What's Up in the 8th
Take three sentencing cases, add two search decisions, toss in a couple of Colon issues and a pinch of some weird sex case, bring to boil, simmer for twenty minutes, and you've got the normal 8th District weekly stew. Let's take a look...
The moral of State v. Bell is that if you're going to beat someone half to death with a rock, it's probably not a good idea to do it in a place where they have video surveillance. The sentencing judge took a look at the video and gave Bell maximum consecutive sentences of twenty years for attempted murder and aggravated robbery, despite Bell's rap sheet consisting of only a 1995 theft conviction, and the court affirms. In State v. Quinones, the defendant claims the judge didn't consider 2929.11 and 2929.12 in the sentencing, and sure enough, there's nothing in the record indicating he did. Doesn't matter; the court holds that "where the record is silent, a presumption exists that the trial court has considered the factors." I know this is the law, but it's stupid; how in the world would you ever overcome this presumption? If you're going to have statutes which require a sentencing judge to consider certain factors, is it too much trouble to require him to at least mumble something about how he did that?
A couple of Colon cases, too, including a rare reversal on that issue. In State v. Dzelajlija, the defendant had been convicted of robbery with physical harm and robbery by force. No mens rea was specified in the indictment for either one. The court holds that the proper intent element was "recklessness" for both, and that the failure to include that in any aspect of the trial mirrored the situation in Colon, and was therefore structural error requiring reversal. The defendant doesn't fare as well in State v. Hodges, where the kidnapping statute is at issue. That statute says a person can't restrain another "for the purpose of" engaging in some other felony, and the court says that's all the intent that's necessary.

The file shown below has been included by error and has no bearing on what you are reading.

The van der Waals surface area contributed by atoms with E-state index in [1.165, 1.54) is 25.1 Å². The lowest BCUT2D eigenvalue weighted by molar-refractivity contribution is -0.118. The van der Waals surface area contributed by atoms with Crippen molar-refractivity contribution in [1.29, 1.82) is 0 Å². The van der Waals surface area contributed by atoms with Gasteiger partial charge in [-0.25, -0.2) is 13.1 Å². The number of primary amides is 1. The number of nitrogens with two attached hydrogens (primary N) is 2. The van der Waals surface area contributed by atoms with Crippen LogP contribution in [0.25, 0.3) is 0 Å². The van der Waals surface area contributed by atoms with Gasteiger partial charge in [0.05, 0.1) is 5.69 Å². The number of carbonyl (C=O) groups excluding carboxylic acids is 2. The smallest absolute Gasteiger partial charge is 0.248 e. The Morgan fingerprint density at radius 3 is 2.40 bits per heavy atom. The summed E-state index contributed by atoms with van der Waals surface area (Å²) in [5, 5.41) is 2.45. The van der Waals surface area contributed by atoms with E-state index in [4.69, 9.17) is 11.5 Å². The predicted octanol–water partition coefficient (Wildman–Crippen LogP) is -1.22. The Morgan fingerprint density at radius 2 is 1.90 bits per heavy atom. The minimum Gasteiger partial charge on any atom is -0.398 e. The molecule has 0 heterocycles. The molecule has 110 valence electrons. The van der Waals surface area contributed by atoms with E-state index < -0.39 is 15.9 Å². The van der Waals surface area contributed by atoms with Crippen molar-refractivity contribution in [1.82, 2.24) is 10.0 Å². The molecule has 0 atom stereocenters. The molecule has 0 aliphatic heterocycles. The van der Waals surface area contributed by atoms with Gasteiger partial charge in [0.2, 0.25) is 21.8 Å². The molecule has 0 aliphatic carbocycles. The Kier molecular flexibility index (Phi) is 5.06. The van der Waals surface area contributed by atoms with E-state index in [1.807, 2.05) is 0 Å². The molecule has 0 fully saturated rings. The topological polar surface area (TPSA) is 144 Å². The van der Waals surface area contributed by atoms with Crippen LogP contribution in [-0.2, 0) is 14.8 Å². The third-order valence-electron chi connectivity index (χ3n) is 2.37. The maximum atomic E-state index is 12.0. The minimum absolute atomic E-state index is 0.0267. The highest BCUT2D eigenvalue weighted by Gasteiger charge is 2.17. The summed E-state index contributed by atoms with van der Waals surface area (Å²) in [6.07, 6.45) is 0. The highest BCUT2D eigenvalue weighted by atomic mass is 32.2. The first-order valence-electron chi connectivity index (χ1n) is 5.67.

As for civil cases, you gotta love it. Doctor treats patient for the soft tissue injuries from two auto accidents. Patient runs up $15,000 bill. Doctor sues patient. Patient files counterclaim for malpractice, claiming bills were excessive for care rendered. Counterclaim dismissed, so doctor sues patient's attorney for abuse of process. Here's where it gets weird. (Here???) The difference between abuse of process and malicious prosecution is that in the former, the lawsuit's valid but is being used for an ulterior purpose, while in the latter the lawsuit's bogus. In fact, the first element of abuse of process is that the lawsuit was "properly initiated and supported by probable cause." In Kavlich v. Hildebrand, the doctor asserted that the lawyer unilaterally filed the malpractice counterclaim without getting his client's approval, to force a settlement of the fee dispute. But that means the suit wasn't "properly initiated"! So the court affirms the summary judgment against the doctor, and you can read the decision for yourself, and then your head will hurt just like mine did.
Finally, the early nominee for Skeevy Case of the Year goes to State v. Hartman, which proposes to answer the question: if a 50-year-old man offers an 8-year-old girl forty bucks to do a lapdance on him, can he defeat a conviction for importuning -- soliciting someone under 13 to engage in sexual activity -- by claiming that the request for a lap dance fell short of the definition of sexual activity, because an 8-year-old wouldn't know what a lap dance was? The answer is no, but it could be that Hartman simply picked the wrong 8-year-old; this one did know, the detective testified, because her two cousins were strippers. One might imagine that Hartman's case was not helped by his admission to the detective "that it was possible that [the victim] could see his exposed penis because of the way he had been sitting."
I always pay careful attention to how I'm sitting to avoid just that problem, and I'd suggest you do, too.